Take, for example, the latest events in Stone's life. Last month, while on the set of The Quick and the Dead, a Western being shot in Tucson, the 35-year-old star allegedly became romantically involved with Bob Wagner, 27, a second second assistant director. Stone reportedly broke up with her previous boyfriend, producer Bill MacDonald, 37, because, for one thing, his career seemed stalled. Nevertheless it was while watching Wagner run errands and drive her to the set that the actress's heart took wing. And why not? Wagner is handsome and, according to a co-worker, "bright, kind and completely enamored of Sharon."
MacDonald was all those things and married, too, when he took up with Stone on the New York City set of Sliver in 1992. But if he left his wife of five months, Naomi Baka, 35, rather suddenly, he also created an opportunity for Joe Eszterhas, 48, the screenwriter on the movie, to sweep her off her feet. Now while MacDonald, in theory at least, has a clear path to Eszterhas's wife of 25 years, Geri, 52, the producer appears to be lying low. A statement from Stone's press agent called Bill and Sharon's parting "amicable"—despite a rumor that she sent her engagement ring back from Arizona via express mail.
The Stone-Wagner relationship may itself take on a certain overnight quality. After all, the actress's one marriage—to Michael Greenburg, a TV producer—lasted only from 1984 to 1987, and her most famous fling, with Dwight Yoakam (whom she deemed less appealing than a "dirt sandwich"), consumed just six weeks of '92. Later that year, when the actress was involved with Chris Peters, the then-24-year-old son of producer Jon Peters and actress Lesley Ann Warren, Stone broke things off after six months and announced, "I'm too old for him."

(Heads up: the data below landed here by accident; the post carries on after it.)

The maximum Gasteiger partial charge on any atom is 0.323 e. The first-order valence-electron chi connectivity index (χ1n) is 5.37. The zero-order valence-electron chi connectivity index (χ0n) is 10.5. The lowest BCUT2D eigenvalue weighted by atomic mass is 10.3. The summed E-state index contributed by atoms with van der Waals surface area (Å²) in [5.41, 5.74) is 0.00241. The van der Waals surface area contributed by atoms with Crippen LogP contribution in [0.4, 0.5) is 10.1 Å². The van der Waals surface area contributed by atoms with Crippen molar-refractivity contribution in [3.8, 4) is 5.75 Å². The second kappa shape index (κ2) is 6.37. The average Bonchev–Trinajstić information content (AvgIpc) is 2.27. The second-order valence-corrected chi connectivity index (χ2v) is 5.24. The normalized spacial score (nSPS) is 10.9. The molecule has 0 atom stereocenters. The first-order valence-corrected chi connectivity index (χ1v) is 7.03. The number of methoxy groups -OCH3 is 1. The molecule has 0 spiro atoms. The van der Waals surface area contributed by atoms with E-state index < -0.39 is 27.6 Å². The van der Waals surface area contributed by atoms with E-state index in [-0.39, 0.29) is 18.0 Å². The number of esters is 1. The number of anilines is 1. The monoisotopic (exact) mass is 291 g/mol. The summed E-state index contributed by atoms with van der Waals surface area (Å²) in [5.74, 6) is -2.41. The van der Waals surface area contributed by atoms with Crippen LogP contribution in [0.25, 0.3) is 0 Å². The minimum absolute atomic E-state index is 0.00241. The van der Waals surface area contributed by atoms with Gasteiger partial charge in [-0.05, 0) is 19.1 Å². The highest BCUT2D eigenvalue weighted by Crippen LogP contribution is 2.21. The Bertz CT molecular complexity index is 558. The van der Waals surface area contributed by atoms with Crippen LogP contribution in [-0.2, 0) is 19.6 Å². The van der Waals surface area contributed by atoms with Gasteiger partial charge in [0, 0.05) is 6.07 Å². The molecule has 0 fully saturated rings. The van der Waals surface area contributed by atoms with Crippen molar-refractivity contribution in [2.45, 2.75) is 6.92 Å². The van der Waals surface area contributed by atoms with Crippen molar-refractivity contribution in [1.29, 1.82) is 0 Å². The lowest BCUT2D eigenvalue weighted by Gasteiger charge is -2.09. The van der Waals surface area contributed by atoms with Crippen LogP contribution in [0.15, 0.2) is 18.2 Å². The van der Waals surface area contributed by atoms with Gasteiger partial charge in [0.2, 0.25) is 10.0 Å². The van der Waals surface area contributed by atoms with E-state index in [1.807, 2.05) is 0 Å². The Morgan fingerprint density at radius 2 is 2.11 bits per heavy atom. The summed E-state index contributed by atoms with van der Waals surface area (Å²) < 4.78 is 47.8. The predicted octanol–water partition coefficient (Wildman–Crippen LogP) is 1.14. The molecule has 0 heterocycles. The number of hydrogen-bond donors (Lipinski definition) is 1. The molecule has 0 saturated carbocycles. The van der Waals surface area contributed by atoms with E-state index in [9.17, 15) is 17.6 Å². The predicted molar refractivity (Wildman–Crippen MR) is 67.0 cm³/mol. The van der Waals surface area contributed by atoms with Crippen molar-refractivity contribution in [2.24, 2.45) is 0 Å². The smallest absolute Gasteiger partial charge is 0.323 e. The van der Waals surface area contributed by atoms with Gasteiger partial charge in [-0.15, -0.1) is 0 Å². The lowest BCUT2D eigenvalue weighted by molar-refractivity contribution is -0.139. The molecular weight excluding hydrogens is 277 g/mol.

She may simply be too fast-moving for Wagner, who apparently did not follow her to Miami, where she is now shooting her next movie. The Specialist, billed as a "sensual suspense thriller," costars Sylvester Stallone and James Woods. At a press conference, Stone laughed easily as Stallone, joking about their impending sex scene, quipped, "I saw Basic Instinct and I am definitely not going to be on the bottom." Responding to a question about her own role, Stone said that it was basically "a return to the femme fatale thing."
And what of Wagner, whom one might expect to be beaming broadly and quoting liberally from Lou Gehrig's famous farewell speech? Instead of looking like the Luckiest Man on the Face of the Earth, he seemed, as the week wore on, to be doing a fine impersonation of a femme fatality. When a tabloid-TV team ambushed him and asked if he was still dating Sharon, he could muster only a startled silence and stand frozen—a poor dear, perhaps, caught in the Hard Copy headlights.
SHARON STONE HAS ANNOUNCED SHE will no longer speak publicly about her personal life, preferring, she says, to channel all private experiences "into my work." But considering her oeuvre since 1992's Basic Instinct, it seems a shame to skip the interview's—and lavish all that drama and erotic tension on a bunch of silly movies.